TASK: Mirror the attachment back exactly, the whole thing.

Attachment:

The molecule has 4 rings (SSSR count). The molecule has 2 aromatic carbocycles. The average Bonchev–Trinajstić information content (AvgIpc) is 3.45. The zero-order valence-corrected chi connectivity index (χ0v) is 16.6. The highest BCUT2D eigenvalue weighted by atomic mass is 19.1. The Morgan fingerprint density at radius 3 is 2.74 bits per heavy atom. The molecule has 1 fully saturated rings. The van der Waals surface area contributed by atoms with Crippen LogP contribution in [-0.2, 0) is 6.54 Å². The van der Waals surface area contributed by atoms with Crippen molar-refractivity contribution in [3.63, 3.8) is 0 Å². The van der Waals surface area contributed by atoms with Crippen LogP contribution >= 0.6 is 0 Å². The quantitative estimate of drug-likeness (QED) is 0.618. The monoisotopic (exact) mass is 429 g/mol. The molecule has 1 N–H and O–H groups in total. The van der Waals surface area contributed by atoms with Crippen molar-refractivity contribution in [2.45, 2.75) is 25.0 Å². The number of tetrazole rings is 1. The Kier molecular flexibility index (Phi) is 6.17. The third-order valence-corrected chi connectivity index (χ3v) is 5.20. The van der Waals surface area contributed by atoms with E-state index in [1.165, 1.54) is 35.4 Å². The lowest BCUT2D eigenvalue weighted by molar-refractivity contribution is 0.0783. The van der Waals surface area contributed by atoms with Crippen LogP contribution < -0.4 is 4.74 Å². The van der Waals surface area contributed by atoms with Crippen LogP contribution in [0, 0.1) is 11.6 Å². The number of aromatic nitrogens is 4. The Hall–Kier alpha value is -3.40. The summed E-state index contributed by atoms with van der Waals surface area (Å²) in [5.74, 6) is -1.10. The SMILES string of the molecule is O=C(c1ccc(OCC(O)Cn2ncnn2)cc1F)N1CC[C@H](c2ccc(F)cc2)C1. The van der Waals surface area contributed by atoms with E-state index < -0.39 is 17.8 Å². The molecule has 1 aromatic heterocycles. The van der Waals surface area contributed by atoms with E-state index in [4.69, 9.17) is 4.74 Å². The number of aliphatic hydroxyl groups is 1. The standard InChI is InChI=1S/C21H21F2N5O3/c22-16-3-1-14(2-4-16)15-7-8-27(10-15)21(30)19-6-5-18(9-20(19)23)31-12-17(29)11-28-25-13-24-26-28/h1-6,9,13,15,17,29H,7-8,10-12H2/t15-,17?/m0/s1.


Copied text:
The molecule has 4 rings (SSSR count). The molecule has 2 aromatic carbocycles. The average Bonchev–Trinajstić information content (AvgIpc) is 3.45. The zero-order valence-corrected chi connectivity index (χ0v) is 16.6. The highest BCUT2D eigenvalue weighted by atomic mass is 19.1. The Morgan fingerprint density at radius 3 is 2.74 bits per heavy atom. The molecule has 1 fully saturated rings. The van der Waals surface area contributed by atoms with Crippen LogP contribution in [-0.2, 0) is 6.54 Å². The van der Waals surface area contributed by atoms with Crippen molar-refractivity contribution in [3.63, 3.8) is 0 Å². The van der Waals surface area contributed by atoms with Crippen LogP contribution >= 0.6 is 0 Å². The quantitative estimate of drug-likeness (QED) is 0.618. The monoisotopic (exact) mass is 429 g/mol. The molecule has 1 N–H and O–H groups in total. The van der Waals surface area contributed by atoms with Crippen molar-refractivity contribution in [2.45, 2.75) is 25.0 Å². The number of tetrazole rings is 1. The Kier molecular flexibility index (Phi) is 6.17. The third-order valence-corrected chi connectivity index (χ3v) is 5.20. The van der Waals surface area contributed by atoms with E-state index in [1.165, 1.54) is 35.4 Å². The lowest BCUT2D eigenvalue weighted by molar-refractivity contribution is 0.0783. The van der Waals surface area contributed by atoms with Crippen LogP contribution < -0.4 is 4.74 Å². The van der Waals surface area contributed by atoms with Crippen LogP contribution in [0, 0.1) is 11.6 Å². The number of aromatic nitrogens is 4. The Hall–Kier alpha value is -3.40. The summed E-state index contributed by atoms with van der Waals surface area (Å²) in [5.74, 6) is -1.10. The SMILES string of the molecule is O=C(c1ccc(OCC(O)Cn2ncnn2)cc1F)N1CC[C@H](c2ccc(F)cc2)C1. The van der Waals surface area contributed by atoms with E-state index < -0.39 is 17.8 Å². The molecule has 1 aromatic heterocycles. The van der Waals surface area contributed by atoms with E-state index in [4.69, 9.17) is 4.74 Å². The number of aliphatic hydroxyl groups is 1. The standard InChI is InChI=1S/C21H21F2N5O3/c22-16-3-1-14(2-4-16)15-7-8-27(10-15)21(30)19-6-5-18(9-20(19)23)31-12-17(29)11-28-25-13-24-26-28/h1-6,9,13,15,17,29H,7-8,10-12H2/t15-,17?/m0/s1.